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Group understanding

  • Kenneth BoydEmail author


While social epistemologists have recently begun addressing questions about whether groups can possess beliefs or knowledge, little has yet been said about whether groups can properly be said to possess understanding. Here I want to make some progress on this question by considering two possible accounts of group understanding, modeled on accounts of group belief and knowledge: a deflationary account, according to which a group understands just in case most or all of its members understand, and an inflationary account, according to which a group’s understanding does not depend solely on whether its members understand. I argue that both accounts face problems. The deflationary account has two such problems: aggregation problems that are familiar from discussions of group belief, and the problem of different bases, wherein members possess understanding for different but consistent reasons. The inflationary account faces what I call the problem of distributed grasping: while it is widely accepted that understanding requires a kind of “grasping”, it is hard to make sense of how this requirement could be met at the group level while not necessarily being met by any individual member. Despite its problems, I make a case for the inflationary account. This will require addressing the problem of distributed grasping: to do this, I propose a different way of thinking about the grasping relation at the group level, such that it is constituted by a dependency relationship between members.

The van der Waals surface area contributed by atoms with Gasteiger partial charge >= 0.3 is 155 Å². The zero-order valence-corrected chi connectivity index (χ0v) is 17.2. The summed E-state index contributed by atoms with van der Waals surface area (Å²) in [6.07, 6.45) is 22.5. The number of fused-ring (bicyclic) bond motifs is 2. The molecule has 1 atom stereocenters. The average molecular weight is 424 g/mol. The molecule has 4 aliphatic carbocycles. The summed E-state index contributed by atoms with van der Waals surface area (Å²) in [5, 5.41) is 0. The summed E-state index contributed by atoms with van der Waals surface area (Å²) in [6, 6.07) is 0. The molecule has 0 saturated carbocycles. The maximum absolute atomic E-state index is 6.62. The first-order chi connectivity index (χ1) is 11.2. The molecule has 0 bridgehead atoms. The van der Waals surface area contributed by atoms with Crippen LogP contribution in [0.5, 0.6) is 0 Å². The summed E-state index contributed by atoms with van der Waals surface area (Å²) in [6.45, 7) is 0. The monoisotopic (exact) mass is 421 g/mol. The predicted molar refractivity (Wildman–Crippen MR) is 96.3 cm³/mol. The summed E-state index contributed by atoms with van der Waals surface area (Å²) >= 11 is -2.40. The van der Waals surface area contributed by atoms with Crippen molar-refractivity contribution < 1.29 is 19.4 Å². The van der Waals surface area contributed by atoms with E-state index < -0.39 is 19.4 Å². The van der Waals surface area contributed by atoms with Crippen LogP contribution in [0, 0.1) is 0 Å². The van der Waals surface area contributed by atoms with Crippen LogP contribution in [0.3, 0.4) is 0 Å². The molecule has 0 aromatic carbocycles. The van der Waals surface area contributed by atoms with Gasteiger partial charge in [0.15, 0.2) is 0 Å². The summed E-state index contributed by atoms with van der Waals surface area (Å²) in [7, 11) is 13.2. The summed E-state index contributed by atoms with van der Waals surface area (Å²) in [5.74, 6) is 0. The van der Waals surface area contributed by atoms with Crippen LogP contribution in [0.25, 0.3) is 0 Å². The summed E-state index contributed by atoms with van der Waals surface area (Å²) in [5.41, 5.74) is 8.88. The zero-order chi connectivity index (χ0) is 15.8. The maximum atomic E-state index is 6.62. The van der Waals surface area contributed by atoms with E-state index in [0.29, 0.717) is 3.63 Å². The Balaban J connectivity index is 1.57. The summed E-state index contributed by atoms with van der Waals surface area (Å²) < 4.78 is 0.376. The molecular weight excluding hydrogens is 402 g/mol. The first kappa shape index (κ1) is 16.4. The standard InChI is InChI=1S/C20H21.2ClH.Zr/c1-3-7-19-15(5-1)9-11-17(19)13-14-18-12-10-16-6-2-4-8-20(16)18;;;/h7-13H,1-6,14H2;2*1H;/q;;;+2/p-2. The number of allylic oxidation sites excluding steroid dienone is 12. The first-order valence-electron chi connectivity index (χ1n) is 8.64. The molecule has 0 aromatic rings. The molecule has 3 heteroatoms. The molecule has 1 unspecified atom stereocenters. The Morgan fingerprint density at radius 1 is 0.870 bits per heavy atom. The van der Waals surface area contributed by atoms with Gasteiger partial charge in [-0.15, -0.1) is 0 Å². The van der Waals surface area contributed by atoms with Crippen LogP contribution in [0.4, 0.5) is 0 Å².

Understanding Groups Group knowledge Grasping 



I’d like to thank Mikkel Gerken, Uwe Peters, and Niklaas Tepelmann for their helpful comments on earlier versions of this paper, as well as two anonymous reviewers for their very useful suggestions during the review process. Danmarks Frie Forskningsfond (Grant no. 8018-00053B).


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© Springer Nature B.V. 2019

Authors and Affiliations

  1. 1.Department for the Study of CultureUniversity of Southern DenmarkOdenseDenmark

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